There is an upside to this (asides from the increasing volume of medical papers as they try and correct their previous research and try and work out what compound came from which species):
“With three species rather than one, there may three times as many interesting compounds to be discovered and harnessed,” he said.
For those of you who control your Apache server driving your blog and who would like to easily block the incoming tide of spam with the fake user-agent “
-- WordPress/2.1-alpha3” then all you need to do is to add the following to your .htaccess or central Apache configuration.
BrowserMatchNoCase "-- WordPress/2.1-alpha3" spambot=1
deny from env=spambot
allow from all
That should then cause the spammers to bounce off with a 403 “go away” error. You can also lather, rinse, repeat for other spam user-agents you would prefer not to let into the house..
On another point, a couple of them (one each in Brazil, Holland and Israel) had a fake SMTP server listening on port 25:
220 ESMTP service ready
Update: Also see Fight Blog Spam with Apache.
If you are a business person who is new to the world of Open Source, or you need to introduce business people to Open Source and what it can do for you then the Specialty Equipment Market Association (SEMA, an automobile speciality parts trade association) has a very good introduction to Open Source called Open Source Explained : What it is â€” What it isnâ€™t â€” and How SEMA Members Can Benefit From It.
Using open source is like owning a 1960s musclecar. You can drive it just as it is, or you can tweak and modify it to the limits of your (or a friendâ€™s) time and talents. On the other hand, a closed source program is quite the opposite. The work of the people who create the software is not available for tweaking or performance enhancements by the general public. Itâ€™s like getting a car with the hood welded shut by the manufacturer. â€œHere are the keys. Put gas in it, and call us if it breaks.â€ Closed source has its place, and it might be the only choice in certain instances.
As well as being a gentle introduction to what Open Source is it covers all the sorts of things that businesses care about, servers, oeprating systems, databases, word processing, desktop publishing, CRM, ERP, etc. Well worth a read even if you are involved in Open Source because you’re almost certain to come across something you’d not heard of before.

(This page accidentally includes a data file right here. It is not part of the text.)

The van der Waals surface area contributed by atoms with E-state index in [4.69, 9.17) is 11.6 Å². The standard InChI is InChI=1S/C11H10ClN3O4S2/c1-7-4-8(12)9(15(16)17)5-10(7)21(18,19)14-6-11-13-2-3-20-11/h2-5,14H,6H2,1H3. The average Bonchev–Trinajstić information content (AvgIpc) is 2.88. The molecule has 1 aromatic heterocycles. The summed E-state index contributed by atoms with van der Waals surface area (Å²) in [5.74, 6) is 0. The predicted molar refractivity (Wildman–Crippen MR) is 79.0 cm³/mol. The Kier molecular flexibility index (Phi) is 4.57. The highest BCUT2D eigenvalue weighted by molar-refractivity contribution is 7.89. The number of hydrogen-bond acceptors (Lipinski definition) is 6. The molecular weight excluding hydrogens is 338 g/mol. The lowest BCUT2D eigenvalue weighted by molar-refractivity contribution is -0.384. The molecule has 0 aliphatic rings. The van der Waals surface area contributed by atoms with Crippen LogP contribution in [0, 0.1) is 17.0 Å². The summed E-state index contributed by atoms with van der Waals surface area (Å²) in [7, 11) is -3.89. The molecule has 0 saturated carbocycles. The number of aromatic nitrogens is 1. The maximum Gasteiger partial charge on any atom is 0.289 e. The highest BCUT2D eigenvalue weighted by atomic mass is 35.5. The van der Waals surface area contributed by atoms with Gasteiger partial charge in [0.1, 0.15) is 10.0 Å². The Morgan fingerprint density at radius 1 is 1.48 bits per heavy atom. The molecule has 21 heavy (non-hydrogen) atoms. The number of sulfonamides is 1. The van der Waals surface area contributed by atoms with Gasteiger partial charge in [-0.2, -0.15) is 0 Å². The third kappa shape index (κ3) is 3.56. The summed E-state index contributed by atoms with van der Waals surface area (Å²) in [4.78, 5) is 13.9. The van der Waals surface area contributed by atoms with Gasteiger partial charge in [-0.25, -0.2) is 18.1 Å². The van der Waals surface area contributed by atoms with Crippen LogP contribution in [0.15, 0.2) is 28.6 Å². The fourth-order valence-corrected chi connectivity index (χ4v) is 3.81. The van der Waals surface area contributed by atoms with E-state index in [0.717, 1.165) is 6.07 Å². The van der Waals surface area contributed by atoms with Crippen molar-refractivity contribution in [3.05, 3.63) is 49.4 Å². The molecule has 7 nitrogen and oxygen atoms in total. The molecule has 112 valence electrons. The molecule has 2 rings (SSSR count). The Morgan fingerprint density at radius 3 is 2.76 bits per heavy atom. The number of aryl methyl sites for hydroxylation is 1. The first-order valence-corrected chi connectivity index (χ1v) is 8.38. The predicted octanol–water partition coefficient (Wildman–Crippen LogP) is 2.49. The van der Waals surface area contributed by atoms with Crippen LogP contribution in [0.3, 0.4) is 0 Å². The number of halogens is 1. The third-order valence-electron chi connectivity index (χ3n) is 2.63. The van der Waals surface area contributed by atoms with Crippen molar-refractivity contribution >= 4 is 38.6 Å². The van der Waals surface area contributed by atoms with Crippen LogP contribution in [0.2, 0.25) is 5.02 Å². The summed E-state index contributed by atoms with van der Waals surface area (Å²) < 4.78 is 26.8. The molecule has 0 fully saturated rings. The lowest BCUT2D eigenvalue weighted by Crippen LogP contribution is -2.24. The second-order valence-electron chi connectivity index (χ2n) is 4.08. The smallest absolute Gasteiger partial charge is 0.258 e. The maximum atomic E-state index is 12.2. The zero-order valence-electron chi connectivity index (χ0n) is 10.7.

The author ? Well he’s not a professional geek, he is:
Walter D. Vaughan, Jr. is a vice president at Steele Rubber Products. He is a current member of SEMAâ€™s Business Technology Committee, an ARMO Select Committee member and a recipient of ARMOâ€™s 1998 Industry Person of the Year Award. He also uses or has tested extensively all the software mentioned in this article.
Now this looks like it might be rather an interesting extension to the capabilities of OpenOffice.org, it appears Sun and Pentaho are planning to integrate the business reporting engine from Pentaho into OpenOffice.org 2.3, tentatively due for September this year.
With the integration of Pentaho’s reporting engine and the new OpenOffice.org Report Designer, developed by Sun, OpenOffice.org users will be able to create reports with content from the OpenOffice.org Base database as well as a wide range of proprietary and open source relational databases, OLAP and XML sources. For example, users will be able to generate customer invoices by creating a customer invoice template and then pulling customer names, addresses, and current due balances from an accounts receivable application or database. They can then produce the invoices as OpenOffice.org Writer documents.
Given that this is only at the thinking about stage at the moment there’s precious little real information asides many rewordings of the press release (including this), the best real information I could find was from Ocke Janssen’s blog at Sun which has real information, including a couple of very early screenshots!
The new report designer will extend the database application. You then have the possibility to create reports not only with the famous wizard, but also manually. As output format you have the choice between text documents or spreadsheets. (OASIS Open Document Format). The designer uses the classical way of presenting reports. To navigate through the components of your report, you’ll have a navigator as you for sure already know from forms. Each repeating section of the report has its own area where text can be inserted. In the first release you’ll be able to create groups (with header and footer), functions, page header/footer, report header/footer. The best way to find all features is to try it when a stable version is available;-)
Must. Have. Patience! 🙂
ABC, Google has the news. 🙁
A great physics quote courtesy of New Scientist:
Despite the fact that the SQUID supports a macroscopically measurable current, it may in fact be a small cat
Perhaps a huge SQUID of a chaotic nature could be called a Cthulhu ?